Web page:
“My lord, we were sent for,” you say.
“I will tell you why,” says Hamlet. “So shall my anticipation prevent your discovery, and your secrecy to the king and queen moult no feather. I have of late—but wherefore I know not—lost all my mirth, forgone all custom of exercises; and indeed it goes so heavily with my disposition that this goodly frame, the earth, seems to me a sterile promontory, this most excellent canopy, the air, look you, this brave o’erhanging firmament, this majestical roof fretted with golden fire, why, it appears no other thing to me than a foul and pestilent congregation of vapours. What a piece of work is a man! How noble in reason! How infinite in faculty! In form and moving how express and admirable! In action how like an angel! In apprehension how like a god! The beauty of the world! The paragon of animals! And yet, to me, what is this quintessence of dust? Man delights not me: no, nor woman neither, though by your smiling you seem to say so.”
“My lord, there was no such stuff in my thoughts,” you say hastily.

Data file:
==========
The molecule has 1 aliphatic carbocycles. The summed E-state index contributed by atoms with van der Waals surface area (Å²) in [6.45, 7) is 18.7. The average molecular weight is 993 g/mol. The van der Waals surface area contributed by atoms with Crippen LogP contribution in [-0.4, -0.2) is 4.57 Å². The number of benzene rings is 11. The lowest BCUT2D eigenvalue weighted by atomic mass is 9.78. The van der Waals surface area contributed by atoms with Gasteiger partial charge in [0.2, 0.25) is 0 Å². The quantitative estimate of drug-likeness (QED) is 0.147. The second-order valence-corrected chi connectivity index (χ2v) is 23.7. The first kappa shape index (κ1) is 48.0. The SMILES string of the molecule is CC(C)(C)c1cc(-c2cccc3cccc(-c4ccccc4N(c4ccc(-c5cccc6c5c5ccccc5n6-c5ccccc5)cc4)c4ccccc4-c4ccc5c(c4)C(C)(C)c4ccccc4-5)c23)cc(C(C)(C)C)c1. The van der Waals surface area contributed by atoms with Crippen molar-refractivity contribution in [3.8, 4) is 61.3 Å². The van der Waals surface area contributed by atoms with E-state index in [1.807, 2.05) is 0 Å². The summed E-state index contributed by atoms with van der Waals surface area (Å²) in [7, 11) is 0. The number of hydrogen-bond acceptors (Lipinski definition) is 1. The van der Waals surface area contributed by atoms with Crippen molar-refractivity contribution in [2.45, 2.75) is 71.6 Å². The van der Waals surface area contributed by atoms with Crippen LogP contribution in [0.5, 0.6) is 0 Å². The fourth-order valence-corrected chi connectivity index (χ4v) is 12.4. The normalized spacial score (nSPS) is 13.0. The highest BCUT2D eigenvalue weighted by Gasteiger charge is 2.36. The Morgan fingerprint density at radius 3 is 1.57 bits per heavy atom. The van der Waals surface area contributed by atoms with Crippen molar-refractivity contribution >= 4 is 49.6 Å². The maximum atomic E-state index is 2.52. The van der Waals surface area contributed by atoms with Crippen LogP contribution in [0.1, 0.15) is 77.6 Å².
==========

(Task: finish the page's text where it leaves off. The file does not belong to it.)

“Why did you laugh, then, when I said ‘man delights not me’?”
Your companion, all saints be praised, steps in to your rescue. “To think, my lord, if you delight not in man, what Lenten entertainment the players shall receive from you …”
Hamlet listens with an absent look upon his face. When your companion has finished describing the players, their stage, the princeling in black and the boy-queen crowned with gold, he nods just once. “He that plays the king shall be welcome,” he says, and turns away.
As he goes, you realize that his doublet is the same cut and color as the player’s.
You know in your marrow that his story will end in grief.